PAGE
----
Man of the City

“Man of the City”

In Poetry by Horia Pop

Man of the City

Put red crosses all over my calendar

jam my luggage

til ‘tis too heavy to heave

I wanna be sure I won’t leave

Prepare hot meals

anything warm

for our factory-stomachs

let us first lounge & rest

in the shade of our jungle-lounge

hidden away from the omnipotent eyes

of our western lives.

Let us escape within our screens:


TV shows,

let us be pixel-sized,

we want our heads

to be in a maze

& not know the way in from the way out.

Drag us on Saturday afternoons

with our rebellious legs that supposed to bring us some place

and brought us somewhere else

for the scheduled shopping

Give us the conditioned liberty

to sip on a good wine

to slip on a wet smile

& that’s enough

to make our nails flat

to leave us lying on the side of the road

dazed & with the only desire

to have a long smoke on the clouds

& leave all our promises behind

O Man of the city…

I see you’ve been left dazed without even the strength

to say 'Yes!' or 'No!' anymore:

and your path is tramped on by someone else’s footprints

and all your decisions left to someone else

anyone else

because you don’t want to think no more

and you have rebellious legs

but faithful brains

robotized to nod and agree on everything until…

you see booze oozing out from the bankers’ lips


you see booze oozing out from the insurance cops’ armpits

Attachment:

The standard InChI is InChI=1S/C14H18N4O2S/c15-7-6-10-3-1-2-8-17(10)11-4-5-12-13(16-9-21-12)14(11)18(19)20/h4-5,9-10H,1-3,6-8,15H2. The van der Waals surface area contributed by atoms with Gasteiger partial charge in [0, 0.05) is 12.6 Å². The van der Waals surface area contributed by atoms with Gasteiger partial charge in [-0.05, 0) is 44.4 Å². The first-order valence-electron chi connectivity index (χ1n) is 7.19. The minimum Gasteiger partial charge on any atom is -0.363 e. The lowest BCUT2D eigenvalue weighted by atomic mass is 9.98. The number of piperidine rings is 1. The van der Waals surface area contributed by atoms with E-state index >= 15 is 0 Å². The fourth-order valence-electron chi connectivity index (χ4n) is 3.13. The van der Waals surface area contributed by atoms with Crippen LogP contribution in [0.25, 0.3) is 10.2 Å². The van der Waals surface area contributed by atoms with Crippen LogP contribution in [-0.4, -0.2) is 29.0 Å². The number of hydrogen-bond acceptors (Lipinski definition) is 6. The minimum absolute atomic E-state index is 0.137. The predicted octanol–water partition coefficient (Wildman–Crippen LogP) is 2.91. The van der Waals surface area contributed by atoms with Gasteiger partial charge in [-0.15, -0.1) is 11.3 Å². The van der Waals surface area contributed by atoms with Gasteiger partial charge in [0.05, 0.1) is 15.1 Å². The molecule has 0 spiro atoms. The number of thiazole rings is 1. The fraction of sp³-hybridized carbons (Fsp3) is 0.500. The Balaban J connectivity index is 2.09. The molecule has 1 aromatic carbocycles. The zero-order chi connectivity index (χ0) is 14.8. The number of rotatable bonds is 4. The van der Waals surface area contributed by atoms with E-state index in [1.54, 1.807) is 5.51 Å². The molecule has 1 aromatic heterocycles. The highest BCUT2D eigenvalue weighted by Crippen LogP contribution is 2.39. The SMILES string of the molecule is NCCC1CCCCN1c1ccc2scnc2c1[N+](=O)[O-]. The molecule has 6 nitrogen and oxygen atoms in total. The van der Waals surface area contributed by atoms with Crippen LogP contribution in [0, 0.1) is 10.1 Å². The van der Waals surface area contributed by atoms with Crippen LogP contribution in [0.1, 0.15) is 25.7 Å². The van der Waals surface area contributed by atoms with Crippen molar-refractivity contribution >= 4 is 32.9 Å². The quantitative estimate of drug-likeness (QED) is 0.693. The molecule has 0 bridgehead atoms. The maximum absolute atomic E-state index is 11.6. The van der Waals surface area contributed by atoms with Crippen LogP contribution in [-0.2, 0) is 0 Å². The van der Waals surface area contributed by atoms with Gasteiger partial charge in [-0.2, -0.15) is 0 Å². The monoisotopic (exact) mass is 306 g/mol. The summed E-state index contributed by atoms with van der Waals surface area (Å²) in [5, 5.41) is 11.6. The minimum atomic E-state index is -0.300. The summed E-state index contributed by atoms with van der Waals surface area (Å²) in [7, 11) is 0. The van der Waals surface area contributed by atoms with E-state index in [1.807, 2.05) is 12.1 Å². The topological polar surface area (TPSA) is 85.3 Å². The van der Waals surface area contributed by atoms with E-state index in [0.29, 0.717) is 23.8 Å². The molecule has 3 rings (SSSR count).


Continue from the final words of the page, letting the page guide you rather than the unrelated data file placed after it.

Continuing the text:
you see booze oozing out from the clerks’ extra-hours’ smiles


you see booze oozing out from the pimples of sad-smirking already condemned teenagers


you see booze oozing out from the teachers’ drooling lips


the whirlpools of yesterday feel like déjà vu today.




you’re slandering along the schedules of insanity advertised on every bus stop,

tagged on every wall of every city,

informing you when you can be mad

& when it's forbidden to be

& some other things too

things of more or less importance

things you don't see anymore

things that would take yyour up


u s eo g



tor andn

things that would rollercoaster your dizzy-tired worker’s mind

things that used to make you frown

& raise the fists of the cracked insane young

you used to be

About the Author

Horia Pop

Horia Pop used to work as a librarian, as an English teacher, and has been a factotum for farms and factories while traveling. I still try to travel and meet as many diverse people and write then on it.